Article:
State lawmakers have proposed a pay raise for the state’s patrol officers.
A new bill, Senate Bill 6547, would raise salaries for employees of the State Patrol by 7.5 percent over three years and says patrol salaries have to be competitive with other local law enforcement agencies.
It also would make the State Patrol create an outreach and marketing plan to recruit new officers.
The patrol previously said they struggle to recruit troopers and that many new hires leave for other law enforcement agencies that pay better. A report commissioned by the Legislature and released in December found troopers are underpaid and unhappy with the agency’s management.
A Patrol survey of 11 law enforcement agencies found that all but one of them pay more than the State Patrol at every level. For instance, while an entry level state trooper makes about $54,000, an entry level officer in Tacoma Police Department makes about $68,000.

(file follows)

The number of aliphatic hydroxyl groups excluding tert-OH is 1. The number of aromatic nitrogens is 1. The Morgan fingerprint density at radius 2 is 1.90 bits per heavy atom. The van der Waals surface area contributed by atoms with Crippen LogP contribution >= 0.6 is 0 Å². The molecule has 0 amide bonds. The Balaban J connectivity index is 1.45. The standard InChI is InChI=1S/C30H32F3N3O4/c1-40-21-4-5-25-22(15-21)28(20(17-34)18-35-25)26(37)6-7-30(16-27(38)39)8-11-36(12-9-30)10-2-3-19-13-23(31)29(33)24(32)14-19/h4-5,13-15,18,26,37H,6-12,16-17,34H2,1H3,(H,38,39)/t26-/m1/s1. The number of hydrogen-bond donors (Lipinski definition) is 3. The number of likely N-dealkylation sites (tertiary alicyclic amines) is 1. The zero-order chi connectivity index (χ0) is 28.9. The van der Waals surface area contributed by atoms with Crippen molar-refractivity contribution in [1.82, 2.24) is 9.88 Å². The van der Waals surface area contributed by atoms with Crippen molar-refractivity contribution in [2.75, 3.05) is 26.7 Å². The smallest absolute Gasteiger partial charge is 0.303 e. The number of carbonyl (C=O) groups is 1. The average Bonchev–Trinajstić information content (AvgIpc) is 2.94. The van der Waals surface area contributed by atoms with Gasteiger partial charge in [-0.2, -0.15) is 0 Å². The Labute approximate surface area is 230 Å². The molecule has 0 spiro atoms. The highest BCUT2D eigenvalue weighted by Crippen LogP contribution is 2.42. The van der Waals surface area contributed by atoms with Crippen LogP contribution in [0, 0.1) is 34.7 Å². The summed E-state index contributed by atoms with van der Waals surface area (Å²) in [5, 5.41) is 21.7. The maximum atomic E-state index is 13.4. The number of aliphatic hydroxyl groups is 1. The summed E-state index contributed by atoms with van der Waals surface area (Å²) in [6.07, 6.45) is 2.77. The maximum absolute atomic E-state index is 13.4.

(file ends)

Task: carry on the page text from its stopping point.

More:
For those with 25 years of experience, the State Patrol pays troopers about $77,000, compared with the $94,600 they’d make in Yakima and the $106,000 they’d earn in Seattle.
In December, the State Patrol reported that it had about 100 open field positions, and was losing about nine troopers a month.
The bill has bipartisan sponsorship, including Senate Majority Leader Mark Schoesler, R-Ritzville.